Women have always been a thriving part of digital art, with artists like Petra Cortright and Bunny Rogers at the forefront of these new mediums. But this hasn't always been smooth-sailing. Private Facebook groups like Starwave, geared towards internet-friendly women curators and artists, are full of horror stories about sexist male gallerists and all-male lineups of the 'next big thing' in internet art. These stories exist parallel to wider-known incidences of misogyny in the tech world, such as former Reddit CEO Ellen Pao being harassed out of her job.

All three cybertwee founders can relate to tales of sexism in both industries. "I've been discouraged from taking tech classes in school by boys who've said that they 'wouldn't be my cup of tea' or implied that they would be too difficult for me," Hileman said.

Violet Forest case modding a Barbie Dreamhouse. Photo courtesy of Violet Forest

"Someone on Tumblr asked me, 'Who did you have to fuck to get your solo show?'" Waver added. "There is an insidious notion that women making art with or about their bodies is inherently narcissistic, and popular culture is built on pressuring women to be sexy while simultaneously punishing them for performing so."

Cybertwee—despite and because of its sweetness and softness—is one of the most robust artistic rebukes to male-dominated discourses in technology and art. Think of Georgia O'Keefe's phantasmagorical paintings of blown-up flowers, or Kara Walker's devastatingly delicate cut-paper silhouettes. In art, femininity is maybe the most emotionally powerful thing there is.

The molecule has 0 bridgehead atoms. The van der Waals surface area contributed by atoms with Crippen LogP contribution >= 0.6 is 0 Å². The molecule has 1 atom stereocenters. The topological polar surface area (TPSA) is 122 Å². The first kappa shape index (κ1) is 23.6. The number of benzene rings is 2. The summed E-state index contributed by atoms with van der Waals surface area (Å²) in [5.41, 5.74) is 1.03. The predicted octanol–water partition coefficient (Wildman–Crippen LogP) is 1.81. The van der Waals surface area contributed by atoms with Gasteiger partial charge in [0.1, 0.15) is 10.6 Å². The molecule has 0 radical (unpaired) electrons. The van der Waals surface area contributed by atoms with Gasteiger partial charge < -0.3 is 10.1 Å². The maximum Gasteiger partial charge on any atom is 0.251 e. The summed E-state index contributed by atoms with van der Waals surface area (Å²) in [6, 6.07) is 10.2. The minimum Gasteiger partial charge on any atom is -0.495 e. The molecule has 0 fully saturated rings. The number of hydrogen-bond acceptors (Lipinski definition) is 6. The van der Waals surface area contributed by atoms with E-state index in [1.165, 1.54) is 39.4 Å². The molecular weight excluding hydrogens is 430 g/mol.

"It's important to create spaces where a spectrum of emotional expressions, nostalgia for a gurlhood lived or imagined, tender interactions—things belittled by patriarchy's dominance— can be validated and celebrated," Waver told me.

They envision a world in which these spaces are for everyone, including non-binary individuals and men. "There is absolutely room for all genders and sexualities in cybertwee," May said. "And masculinities too, especially because we don't view femininity and masculinity as hard and fast binary categories."

"Men should be allowed to express cuteness, prettiness or emotional vulnerability if they want," Hileman said. "Cybertwee's culture is anti-sexism, so while obviously it's not going to be for everyone, as not all people are especially feminine, if some more masculine people can resonate with us and open up to our ideas, perhaps we can find ways to bring more women into the tech world or find ways to narrow wage gaps together. "

Hileman, Waver and Forest are now in the process of curating their first juried show in their 'Cybertwee Headquarters', a virtual gallery that will be accessible to everyone via a custom-built app. But they don't rule out the possibility that future work could be shown in the physical world, though all of them shrug off the idea that showing art in a virtual location is fundamentally different from one in an actual gallery. "We'd like to get away from the notion that there is a separation between 'real life' and 'digital life,'" Waver said.

But if the Facebook group were ever the transcend the internet and exist as a concrete space, Hileman has already come up with a vision for its 3D walls. "I always imagine it would be Memphis Group inspired, but less cluttered; something ultra sleek and minimal with lots of natural light [...] A bioluminescent algae tank would be cool. Loads of reclaimed LEDs and other refurb electronics. Isolation tanks for maximum self-care and recharging. Also a seashell bed. Definitely a seashell bed."

More from VICE

The Latest